A close-up of a beautiful house with elegant doors and windows installed on its entryways.
Photo from Bighorn Iron Doors gallery

Try Not to Make These Common Mistakes

For someone who’s new at installing doors, it can be easy to make some mistakes. Unfortunately, mistakes in installation can result in issues that end up damaging your door, your frame, or your home. Below are some common mistakes and how to avoid them to help you make the best of your door installation.

Using the Incorrect Screws

 A close-up of a collection of screws placed on the white surface.
Photo by Ben Lodge on Unsplash

Although it may seem like any screw will do, that’s not necessarily true. A 3 ½” screw is the best for keeping your door stable over time. Screws that are too small can allow the door to shimmy and move over time. This can end up causing it to rub or scrape on the floor, or even refuse to close properly. 

It’s also important to make sure you’re tightening the screws properly. Many people believe that the tighter they get, the better, but that’s not true either. Instead, try and get an even amount of tightness for each screw. Over-tightening some screws can leave the door with uneven tension that can cause the door to warp over time.

Hanging the Door Parallel to an Out of Plumb Wall

When putting in your door and frame, you may assume it’s plumb just because it’s parallel with the wall. However, it’s entirely possible for your wall to be out of plumb as well. Therefore, it’s always important to check if the wall is plumb before inserting your frame and your door. If not, you may end up with a door that tends to swing open and closed on its own. If you find you have an out-of-plumb wall, the installation won’t be as easy, and you’ll need to take some extra steps. 

Not Checking Your Reveals

The outer side of your jamb, otherwise known as the reveal, can have problems of its own. Before putting your frame into your doorway, it’s crucial to check that your reveals are parallel. When the reveals are uneven, pressure can build up on the door over time. This can end up warping it, just like with too-tight screws.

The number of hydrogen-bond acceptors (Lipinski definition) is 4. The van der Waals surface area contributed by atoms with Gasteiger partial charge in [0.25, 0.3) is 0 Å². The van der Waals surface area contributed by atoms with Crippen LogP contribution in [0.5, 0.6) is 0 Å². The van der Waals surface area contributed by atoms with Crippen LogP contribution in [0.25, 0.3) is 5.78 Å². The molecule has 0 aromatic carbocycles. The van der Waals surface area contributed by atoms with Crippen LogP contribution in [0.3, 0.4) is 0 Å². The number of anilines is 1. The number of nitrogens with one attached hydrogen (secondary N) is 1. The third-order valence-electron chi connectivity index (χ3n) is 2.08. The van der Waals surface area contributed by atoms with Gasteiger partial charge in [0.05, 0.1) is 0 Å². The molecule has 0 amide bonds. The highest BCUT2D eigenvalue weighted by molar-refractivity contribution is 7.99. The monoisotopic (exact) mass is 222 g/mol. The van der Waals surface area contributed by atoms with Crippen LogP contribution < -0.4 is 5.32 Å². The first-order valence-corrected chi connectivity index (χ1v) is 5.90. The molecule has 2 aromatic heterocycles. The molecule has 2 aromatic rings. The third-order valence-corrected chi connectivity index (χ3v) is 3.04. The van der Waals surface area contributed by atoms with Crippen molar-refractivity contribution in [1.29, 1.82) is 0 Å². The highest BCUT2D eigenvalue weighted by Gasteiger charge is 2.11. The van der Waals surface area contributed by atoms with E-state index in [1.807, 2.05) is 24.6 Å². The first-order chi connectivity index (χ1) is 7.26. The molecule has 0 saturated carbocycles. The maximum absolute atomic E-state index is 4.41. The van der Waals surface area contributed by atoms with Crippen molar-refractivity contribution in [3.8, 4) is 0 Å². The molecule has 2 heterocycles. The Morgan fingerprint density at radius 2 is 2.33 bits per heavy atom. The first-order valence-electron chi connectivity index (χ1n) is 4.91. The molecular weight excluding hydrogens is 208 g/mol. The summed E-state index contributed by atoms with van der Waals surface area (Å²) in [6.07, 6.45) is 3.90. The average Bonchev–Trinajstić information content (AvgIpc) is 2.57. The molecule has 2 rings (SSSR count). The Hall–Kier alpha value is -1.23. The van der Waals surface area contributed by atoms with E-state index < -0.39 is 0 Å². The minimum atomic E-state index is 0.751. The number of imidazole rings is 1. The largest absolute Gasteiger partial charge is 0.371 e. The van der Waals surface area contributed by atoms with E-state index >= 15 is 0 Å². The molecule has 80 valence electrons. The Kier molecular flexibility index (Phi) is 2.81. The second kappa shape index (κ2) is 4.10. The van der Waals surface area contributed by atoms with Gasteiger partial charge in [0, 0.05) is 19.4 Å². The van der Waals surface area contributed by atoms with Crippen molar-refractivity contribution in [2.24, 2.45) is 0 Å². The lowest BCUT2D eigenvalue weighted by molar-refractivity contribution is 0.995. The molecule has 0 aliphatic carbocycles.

Starting with an Uneven Sill

Your sill, or the bottom of your doorway, is a crucial element of your entryway. Because your frame will be square for your door no matter what, it may seem like you needn’t bother adding shims to even it out. However, even though it may feel like the door was installed well and that there aren’t any problems, leaving the sill uneven will create problems in the long term. There won’t be even support for the door or the frame, which will create a host of problems that will need to be fixed later on. 

A close-up of a beautiful single entry steel door installed at entryways.
Photo from Bighorn Iron Doors gallery

Get Installation Help From Bighorn Iron Doors

If you’re worried about making mistakes or just don’t want to do the installation yourself, consider hiring professional help. As manufacturers of steel doors, the team at Bighorn Iron Doors are also expert installers. Having us install your door will guarantee it’s done without any problems, so you don’t have to worry about the future of your door.

For more information on steel and iron doors, feel free to visit our blog. If you have any questions about steel doors, don’t hesitate to contact our helpful team online or by calling (833) 811-7199. If you’re looking to get your own custom-made steel or wrought iron door, you can fill out our online form and check out our gallery for inspiration!